For those of us who still live and breathe the Internet for our daily living, it’s a lot like being fans of Milli Vanilli after their public exposure as lip-synching marionettes with funky coifs. A once-adoring media and public have since pulled their GRAMMY Award, and we are now forced to listen to “their” music in private to avoid public humiliation.
Yet if we were true Vanilli fans, we’d enjoy their music whether there was public validation or “milli-vilification.” That’s the challenge put today to the remaining true believers of Internet business: We must continue to follow our beliefs, doing what we’ve been doing, despite the overwhelming tides of unabated greed and subsequent schadenfreude.
Of course, that’s not to say our conceptions of what it takes to be a successful online business must remain static. What defines a successful online business continues to evolve rapidly.
“Sure We Lose $50 per Customer, But We Make It Up in Volume!”
What lessons can we say we’ve learned thus far?
Two years ago, aggregating a broad swath of online users was all that mattered — regardless of your balance sheet. If Media Metrix said your site was immensely popular, even if that popularity came at the price of handing out $50 bills to everyone who visited your site, your initial public offering (IPO) was close to a sure thing.
Today, as we’ve now collectively realized, being popular isn’t an end in itself. Rather, it is only a means. As long as businesses are valued for their profits and cash flow, your site could have only a hundred users and still be wildly successful — assuming that those users spend an enormous amount of money with you.
Whether the death of dot-com freebies (the recent and simultaneous abandonment of free disk space from both i-drive and Xdrive come to mind) or the erosion of Web-based convenience services with razor-thin margins (look no further than Webvan or Kozmo.com), another lesson is that consumers will drive a good thing into the ground as fast as you let them. All the free milk in the world won’t spare the golden calf from becoming victim to someone’s momentary burger binge.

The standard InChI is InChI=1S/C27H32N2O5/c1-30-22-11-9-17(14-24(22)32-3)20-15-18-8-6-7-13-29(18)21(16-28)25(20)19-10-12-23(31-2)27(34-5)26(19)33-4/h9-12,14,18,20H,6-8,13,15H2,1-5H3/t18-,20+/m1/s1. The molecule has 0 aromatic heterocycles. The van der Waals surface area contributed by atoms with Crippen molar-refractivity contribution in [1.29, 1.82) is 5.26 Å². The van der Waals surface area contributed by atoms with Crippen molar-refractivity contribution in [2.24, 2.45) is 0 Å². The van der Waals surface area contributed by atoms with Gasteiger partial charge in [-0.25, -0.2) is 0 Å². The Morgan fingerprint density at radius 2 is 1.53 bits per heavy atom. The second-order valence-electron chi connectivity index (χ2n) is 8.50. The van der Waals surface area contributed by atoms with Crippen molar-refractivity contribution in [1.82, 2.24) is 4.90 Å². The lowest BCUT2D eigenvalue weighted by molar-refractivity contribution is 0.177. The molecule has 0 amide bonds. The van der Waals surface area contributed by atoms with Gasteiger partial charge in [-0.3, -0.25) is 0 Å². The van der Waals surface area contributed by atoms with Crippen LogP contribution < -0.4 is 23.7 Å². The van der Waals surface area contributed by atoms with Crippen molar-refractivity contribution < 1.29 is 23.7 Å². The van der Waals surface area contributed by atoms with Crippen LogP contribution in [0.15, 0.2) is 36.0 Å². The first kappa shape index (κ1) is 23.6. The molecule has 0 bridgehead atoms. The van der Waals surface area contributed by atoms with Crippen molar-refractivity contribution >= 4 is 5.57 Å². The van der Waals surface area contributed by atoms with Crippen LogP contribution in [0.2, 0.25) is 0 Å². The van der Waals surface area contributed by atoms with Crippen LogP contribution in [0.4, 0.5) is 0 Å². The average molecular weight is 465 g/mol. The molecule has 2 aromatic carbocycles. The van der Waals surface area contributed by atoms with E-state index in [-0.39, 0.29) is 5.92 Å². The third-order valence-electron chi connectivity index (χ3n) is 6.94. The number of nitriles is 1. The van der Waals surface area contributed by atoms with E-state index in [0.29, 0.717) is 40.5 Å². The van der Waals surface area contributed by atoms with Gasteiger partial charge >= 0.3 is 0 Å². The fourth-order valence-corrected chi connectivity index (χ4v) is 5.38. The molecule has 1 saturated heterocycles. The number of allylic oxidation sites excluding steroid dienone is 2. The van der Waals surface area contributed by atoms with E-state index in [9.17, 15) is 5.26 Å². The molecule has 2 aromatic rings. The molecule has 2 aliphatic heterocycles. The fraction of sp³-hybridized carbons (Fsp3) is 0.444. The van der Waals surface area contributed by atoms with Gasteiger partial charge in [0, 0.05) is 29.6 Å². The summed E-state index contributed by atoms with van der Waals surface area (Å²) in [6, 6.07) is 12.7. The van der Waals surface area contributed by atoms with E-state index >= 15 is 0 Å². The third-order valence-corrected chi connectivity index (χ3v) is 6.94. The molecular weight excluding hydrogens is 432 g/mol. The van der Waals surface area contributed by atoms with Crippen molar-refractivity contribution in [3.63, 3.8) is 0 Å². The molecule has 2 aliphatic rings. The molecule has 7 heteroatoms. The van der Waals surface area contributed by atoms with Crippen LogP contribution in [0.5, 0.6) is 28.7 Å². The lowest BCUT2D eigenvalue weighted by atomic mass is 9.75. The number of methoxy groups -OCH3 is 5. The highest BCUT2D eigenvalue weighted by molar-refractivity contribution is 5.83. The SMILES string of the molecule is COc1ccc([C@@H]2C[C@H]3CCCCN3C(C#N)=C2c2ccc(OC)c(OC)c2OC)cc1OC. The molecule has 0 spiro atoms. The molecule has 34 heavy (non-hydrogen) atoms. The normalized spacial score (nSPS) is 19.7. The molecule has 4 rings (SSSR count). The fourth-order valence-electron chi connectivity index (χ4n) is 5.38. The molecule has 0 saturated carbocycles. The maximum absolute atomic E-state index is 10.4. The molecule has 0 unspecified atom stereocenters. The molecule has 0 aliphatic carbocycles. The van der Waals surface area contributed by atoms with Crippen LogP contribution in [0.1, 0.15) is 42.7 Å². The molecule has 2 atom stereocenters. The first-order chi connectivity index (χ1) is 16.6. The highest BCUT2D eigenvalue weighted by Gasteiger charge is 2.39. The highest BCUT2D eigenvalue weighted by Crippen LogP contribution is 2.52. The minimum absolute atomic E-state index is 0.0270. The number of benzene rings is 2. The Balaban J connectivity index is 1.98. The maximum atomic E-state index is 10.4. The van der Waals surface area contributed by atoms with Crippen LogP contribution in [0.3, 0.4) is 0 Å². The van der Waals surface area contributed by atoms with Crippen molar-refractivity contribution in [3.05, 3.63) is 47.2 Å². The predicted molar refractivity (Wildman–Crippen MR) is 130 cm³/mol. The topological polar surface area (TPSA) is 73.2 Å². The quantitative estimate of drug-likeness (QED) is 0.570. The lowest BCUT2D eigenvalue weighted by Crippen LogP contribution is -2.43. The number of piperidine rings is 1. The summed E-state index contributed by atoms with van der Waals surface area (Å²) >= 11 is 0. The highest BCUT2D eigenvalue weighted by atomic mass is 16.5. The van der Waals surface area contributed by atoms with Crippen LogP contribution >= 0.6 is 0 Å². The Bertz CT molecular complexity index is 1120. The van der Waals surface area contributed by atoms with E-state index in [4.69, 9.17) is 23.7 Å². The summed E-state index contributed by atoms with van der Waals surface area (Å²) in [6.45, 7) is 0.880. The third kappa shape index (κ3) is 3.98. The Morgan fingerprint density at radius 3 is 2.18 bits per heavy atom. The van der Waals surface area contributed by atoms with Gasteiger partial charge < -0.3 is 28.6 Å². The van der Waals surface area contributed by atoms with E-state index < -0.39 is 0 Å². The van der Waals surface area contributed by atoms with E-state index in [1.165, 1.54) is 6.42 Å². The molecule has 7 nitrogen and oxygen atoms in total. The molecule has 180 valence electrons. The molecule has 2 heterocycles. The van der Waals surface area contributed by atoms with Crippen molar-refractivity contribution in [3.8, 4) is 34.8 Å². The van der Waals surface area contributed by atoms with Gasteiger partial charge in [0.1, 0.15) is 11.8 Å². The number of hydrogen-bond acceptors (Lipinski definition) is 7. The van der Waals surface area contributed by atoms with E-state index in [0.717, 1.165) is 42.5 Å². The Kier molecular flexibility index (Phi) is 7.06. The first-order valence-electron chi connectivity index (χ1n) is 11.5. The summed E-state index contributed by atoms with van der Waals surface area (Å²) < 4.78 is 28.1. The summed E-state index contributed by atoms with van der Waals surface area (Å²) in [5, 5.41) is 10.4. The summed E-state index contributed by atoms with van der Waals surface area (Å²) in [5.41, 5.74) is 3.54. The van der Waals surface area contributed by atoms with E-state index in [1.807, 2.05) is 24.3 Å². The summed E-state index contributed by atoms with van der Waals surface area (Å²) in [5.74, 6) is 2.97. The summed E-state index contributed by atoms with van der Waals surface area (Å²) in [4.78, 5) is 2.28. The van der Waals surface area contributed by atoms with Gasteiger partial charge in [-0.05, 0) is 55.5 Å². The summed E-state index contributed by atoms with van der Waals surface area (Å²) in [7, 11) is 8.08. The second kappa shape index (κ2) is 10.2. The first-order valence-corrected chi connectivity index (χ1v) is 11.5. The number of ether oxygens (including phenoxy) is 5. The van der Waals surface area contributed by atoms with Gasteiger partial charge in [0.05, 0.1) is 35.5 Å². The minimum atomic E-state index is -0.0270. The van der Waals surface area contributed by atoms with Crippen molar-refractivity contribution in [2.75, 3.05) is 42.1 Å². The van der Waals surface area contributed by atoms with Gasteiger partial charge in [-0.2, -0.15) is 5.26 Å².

Furthermore, there will always be competitors with more dubious business models who will undercut you. The trick is in knowing where to draw your limits and strike a balance between competing to death and surviving to compete another day. Many of these competitors are doomed to the brief and disastrous path of unsustainable investment.
I Was Dot-Com When Dot-Com Wasn’t Cool
Several recent articles have posed this question: Who’s to blame for the dot-com collapse? But the blame game is an unproductive and worthless exercise.
Stop blaming the fools who inflated the stock prices of worthless companies without a prayer of a business plan. Stop blaming a soft advertising market or weaker consumer demand in the economy or users who won’t pay for what they can get elsewhere for free. Stop finding excuses or reasons to fail, and start taking responsibility for your business direction from this day forward. It may sound trivial, but today it seems that a lot of Internet businesses have lost sight of that approach.
Behind all the pessimistic headlines, there’s actually a lot of good news. The competitive landscape is much more rational. Talented employees are in greater supply. Employees who were in it only for a fast buck, and were far less committed to your business cause, have long since returned to their former employers. And for all the dot-com layoffs in the news, we’d argue that there’s been a steady number of available jobs at legitimate online businesses over the past several years.
So maybe Internet business isn’t the flavor of the month anymore. That’s no reason to lose your focus and stop executing. Internet usage is here to stay, there is money to be made online, and the medium continues to evolve. Internet businesses today should be a little older and wiser — and that is a competitive advantage.
Just don’t call it “new media” anymore.
Jason John is Chief Marketing Officer, Digital for Publishers Clearing House, a role in which he is responsible for the development and execution of overall ... read more
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